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City Councilman Jermaine Reed wants a day off from being Jermaine Reed

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Reed is very particular about his word choice when discussing the recall effort.

"I wouldn't use the word frustrating," he says, leafing through the recall affidavit and sipping water at the 9th Inning sports bar at 18th and Vine. "Again, it was a distraction. An unfortunate distraction."

The distraction was not his, but one shared by the community and the district, Reed says. He moves on to the East Patrol project. He says there's a misperception in the Wendell Phillips neighborhood that the city gobbled up the site through eminent domain. He stresses that 15 of the 128 properties were taken by eminent domain, and homeowners underwater on their mortgages benefited from the move.

"I have run into citizens who were relocated from the East Patrol site and have thanked me by saying things like, 'Hey, we didn't understand at the time. It was pretty emotional, but thank you for working with us,' " Reed says. "If it wasn't fair, I'd be the first out there with a picket sign saying it wasn't fair."

He argues that his experience being evicted as a child makes him especially sensitive to displaced residents. "We certainly couldn't compensate them for the time, the histories and the memories and the loss they were experiencing."

After two years of criticisms, Reed still manages to keep his head. He explains his zen nature with a story from when he was 15: A man confronted Alvin Brooks in the Ad Hoc office.

"He's telling him he's going to kill him, he's calling him an old man, and he's saying all this stuff," Reed recalls. "I remember standing there that day, scared, sort of shaking. And Mr. Brooks graciously stood there and told the guy, 'God bless you. God bless you, sir.'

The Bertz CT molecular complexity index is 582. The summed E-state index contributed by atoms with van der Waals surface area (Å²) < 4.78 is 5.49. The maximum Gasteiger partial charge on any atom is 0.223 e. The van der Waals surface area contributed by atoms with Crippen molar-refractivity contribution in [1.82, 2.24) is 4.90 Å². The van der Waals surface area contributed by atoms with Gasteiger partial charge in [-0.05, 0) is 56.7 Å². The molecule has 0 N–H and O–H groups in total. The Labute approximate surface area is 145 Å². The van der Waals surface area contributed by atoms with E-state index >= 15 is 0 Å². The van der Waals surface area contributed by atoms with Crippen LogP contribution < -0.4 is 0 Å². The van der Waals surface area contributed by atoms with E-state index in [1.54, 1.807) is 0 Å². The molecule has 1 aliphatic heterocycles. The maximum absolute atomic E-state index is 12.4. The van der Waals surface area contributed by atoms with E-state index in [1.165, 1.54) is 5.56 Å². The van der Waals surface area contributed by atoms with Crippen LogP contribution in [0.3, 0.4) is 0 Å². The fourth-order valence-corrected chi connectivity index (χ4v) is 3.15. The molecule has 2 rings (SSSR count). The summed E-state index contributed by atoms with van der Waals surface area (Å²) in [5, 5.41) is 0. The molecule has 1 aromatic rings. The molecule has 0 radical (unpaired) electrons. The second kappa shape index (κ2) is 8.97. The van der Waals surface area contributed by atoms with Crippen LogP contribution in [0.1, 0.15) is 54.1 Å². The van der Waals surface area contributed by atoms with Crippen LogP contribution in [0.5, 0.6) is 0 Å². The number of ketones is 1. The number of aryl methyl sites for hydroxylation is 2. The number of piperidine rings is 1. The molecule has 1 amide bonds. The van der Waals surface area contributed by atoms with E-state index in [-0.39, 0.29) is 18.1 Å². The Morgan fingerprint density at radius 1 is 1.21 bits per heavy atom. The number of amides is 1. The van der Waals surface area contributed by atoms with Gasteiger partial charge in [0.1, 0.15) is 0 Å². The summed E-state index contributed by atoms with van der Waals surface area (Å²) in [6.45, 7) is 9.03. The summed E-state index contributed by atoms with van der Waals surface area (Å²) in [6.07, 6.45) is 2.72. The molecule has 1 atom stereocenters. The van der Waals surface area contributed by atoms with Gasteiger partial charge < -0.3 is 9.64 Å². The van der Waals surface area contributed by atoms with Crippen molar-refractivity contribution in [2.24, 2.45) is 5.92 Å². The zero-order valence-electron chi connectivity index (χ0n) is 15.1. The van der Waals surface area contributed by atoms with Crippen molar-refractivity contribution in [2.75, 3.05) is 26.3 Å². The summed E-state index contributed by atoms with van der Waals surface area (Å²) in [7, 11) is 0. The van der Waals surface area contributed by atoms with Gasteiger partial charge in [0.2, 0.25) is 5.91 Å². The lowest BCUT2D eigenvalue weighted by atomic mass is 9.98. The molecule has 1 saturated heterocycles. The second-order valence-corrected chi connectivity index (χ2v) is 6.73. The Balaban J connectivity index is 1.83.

"It's those examples of true servant leadership that compliment my own family values," Reed adds. "It kind of gives me that patience and drive to forge ahead."

As late lunch customers trickle into the restaurant, Reed starts talking about election night in 2011. His campaign watch party was at the Juke House jazz bar. His voice disappears, and he looks out the window with wet eyes.

"I didn't think I'd tear up again," he murmurs. He tries three times to start his story. Each time, he chokes back tears.

"I ended up crying, kind of like I am now," he says. "I remember thinking, Wow. I really won." After his victory was announced on TV, he went into the restroom to compose himself.

"My grandfather and my uncle, we were all in there," Reed says between sobs. "And they just kept on saying you really won and how proud you should be. We worked really hard. I usually don't tear up like this. I am so sorry."

Kenneth Reed Sr. died on March 30.

"The thing that makes me emotional is when I think about how my grandfather really wanted to help during the campaign," Reed says. "His health really continued to kind of get the best of him. He stuffed some envelopes. He had come down to the office; he couldn't do much. But he'd sit around watching. He said he wished he could do more."

After a few minutes, Reed dries his eyes on his shirtsleeve and composes himself. His plans for re-election are already under way. A glass bowl brimmed with contribution envelopes at a May 9 fundraiser held at a Gates Bar-B-Q on East Emanuel Cleaver II Boulevard. And he seems poised for the next round of 3rd District politics.

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